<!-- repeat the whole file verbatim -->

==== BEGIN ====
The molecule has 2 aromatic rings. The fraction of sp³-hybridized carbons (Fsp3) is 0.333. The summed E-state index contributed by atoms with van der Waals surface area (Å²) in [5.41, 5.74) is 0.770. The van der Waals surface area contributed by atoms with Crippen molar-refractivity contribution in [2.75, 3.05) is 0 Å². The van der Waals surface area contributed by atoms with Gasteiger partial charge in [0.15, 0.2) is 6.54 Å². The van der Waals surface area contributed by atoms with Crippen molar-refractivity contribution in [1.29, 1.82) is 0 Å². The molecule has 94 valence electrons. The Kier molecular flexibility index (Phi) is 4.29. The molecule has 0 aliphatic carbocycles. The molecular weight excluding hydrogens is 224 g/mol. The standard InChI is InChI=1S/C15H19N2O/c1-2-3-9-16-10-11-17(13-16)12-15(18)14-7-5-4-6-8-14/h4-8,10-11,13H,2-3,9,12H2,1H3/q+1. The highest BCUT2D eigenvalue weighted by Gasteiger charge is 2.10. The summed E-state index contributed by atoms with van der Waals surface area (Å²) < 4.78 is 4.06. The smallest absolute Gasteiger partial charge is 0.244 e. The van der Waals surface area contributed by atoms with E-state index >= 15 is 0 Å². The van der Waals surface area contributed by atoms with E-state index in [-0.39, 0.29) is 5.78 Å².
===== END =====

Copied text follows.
The molecule has 2 aromatic rings. The fraction of sp³-hybridized carbons (Fsp3) is 0.333. The summed E-state index contributed by atoms with van der Waals surface area (Å²) in [5.41, 5.74) is 0.770. The van der Waals surface area contributed by atoms with Crippen molar-refractivity contribution in [2.75, 3.05) is 0 Å². The van der Waals surface area contributed by atoms with Gasteiger partial charge in [0.15, 0.2) is 6.54 Å². The van der Waals surface area contributed by atoms with Crippen molar-refractivity contribution in [1.29, 1.82) is 0 Å². The molecule has 94 valence electrons. The Kier molecular flexibility index (Phi) is 4.29. The molecule has 0 aliphatic carbocycles. The molecular weight excluding hydrogens is 224 g/mol. The standard InChI is InChI=1S/C15H19N2O/c1-2-3-9-16-10-11-17(13-16)12-15(18)14-7-5-4-6-8-14/h4-8,10-11,13H,2-3,9,12H2,1H3/q+1. The highest BCUT2D eigenvalue weighted by Gasteiger charge is 2.10. The summed E-state index contributed by atoms with van der Waals surface area (Å²) < 4.78 is 4.06. The smallest absolute Gasteiger partial charge is 0.244 e. The van der Waals surface area contributed by atoms with E-state index >= 15 is 0 Å². The van der Waals surface area contributed by atoms with E-state index in [-0.39, 0.29) is 5.78 Å².